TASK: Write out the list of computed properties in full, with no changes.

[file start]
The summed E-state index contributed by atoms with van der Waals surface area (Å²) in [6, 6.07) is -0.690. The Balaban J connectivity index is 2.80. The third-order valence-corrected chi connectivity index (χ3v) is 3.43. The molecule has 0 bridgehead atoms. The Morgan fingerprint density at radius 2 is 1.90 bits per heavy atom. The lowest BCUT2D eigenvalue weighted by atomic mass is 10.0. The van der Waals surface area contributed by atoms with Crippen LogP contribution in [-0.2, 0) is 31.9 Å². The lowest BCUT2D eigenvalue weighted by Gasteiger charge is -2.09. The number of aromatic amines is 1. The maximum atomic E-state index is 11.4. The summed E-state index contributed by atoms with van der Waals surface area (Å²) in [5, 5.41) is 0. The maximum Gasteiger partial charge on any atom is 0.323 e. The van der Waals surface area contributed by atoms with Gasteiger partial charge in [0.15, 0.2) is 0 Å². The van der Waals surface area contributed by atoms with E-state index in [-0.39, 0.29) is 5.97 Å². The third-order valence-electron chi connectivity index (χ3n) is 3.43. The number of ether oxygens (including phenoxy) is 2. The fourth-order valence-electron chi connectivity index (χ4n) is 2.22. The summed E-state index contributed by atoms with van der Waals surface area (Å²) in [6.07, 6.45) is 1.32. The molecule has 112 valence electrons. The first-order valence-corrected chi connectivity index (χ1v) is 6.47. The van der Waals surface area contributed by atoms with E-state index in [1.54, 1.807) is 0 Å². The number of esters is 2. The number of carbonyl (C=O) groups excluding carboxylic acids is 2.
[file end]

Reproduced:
The summed E-state index contributed by atoms with van der Waals surface area (Å²) in [6, 6.07) is -0.690. The Balaban J connectivity index is 2.80. The third-order valence-corrected chi connectivity index (χ3v) is 3.43. The molecule has 0 bridgehead atoms. The Morgan fingerprint density at radius 2 is 1.90 bits per heavy atom. The lowest BCUT2D eigenvalue weighted by atomic mass is 10.0. The van der Waals surface area contributed by atoms with Crippen LogP contribution in [-0.2, 0) is 31.9 Å². The lowest BCUT2D eigenvalue weighted by Gasteiger charge is -2.09. The number of aromatic amines is 1. The maximum atomic E-state index is 11.4. The summed E-state index contributed by atoms with van der Waals surface area (Å²) in [5, 5.41) is 0. The maximum Gasteiger partial charge on any atom is 0.323 e. The van der Waals surface area contributed by atoms with Gasteiger partial charge in [0.15, 0.2) is 0 Å². The van der Waals surface area contributed by atoms with E-state index in [-0.39, 0.29) is 5.97 Å². The third-order valence-electron chi connectivity index (χ3n) is 3.43. The number of ether oxygens (including phenoxy) is 2. The fourth-order valence-electron chi connectivity index (χ4n) is 2.22. The summed E-state index contributed by atoms with van der Waals surface area (Å²) in [6.07, 6.45) is 1.32. The molecule has 112 valence electrons. The first-order valence-corrected chi connectivity index (χ1v) is 6.47. The van der Waals surface area contributed by atoms with E-state index in [1.54, 1.807) is 0 Å². The number of esters is 2. The number of carbonyl (C=O) groups excluding carboxylic acids is 2.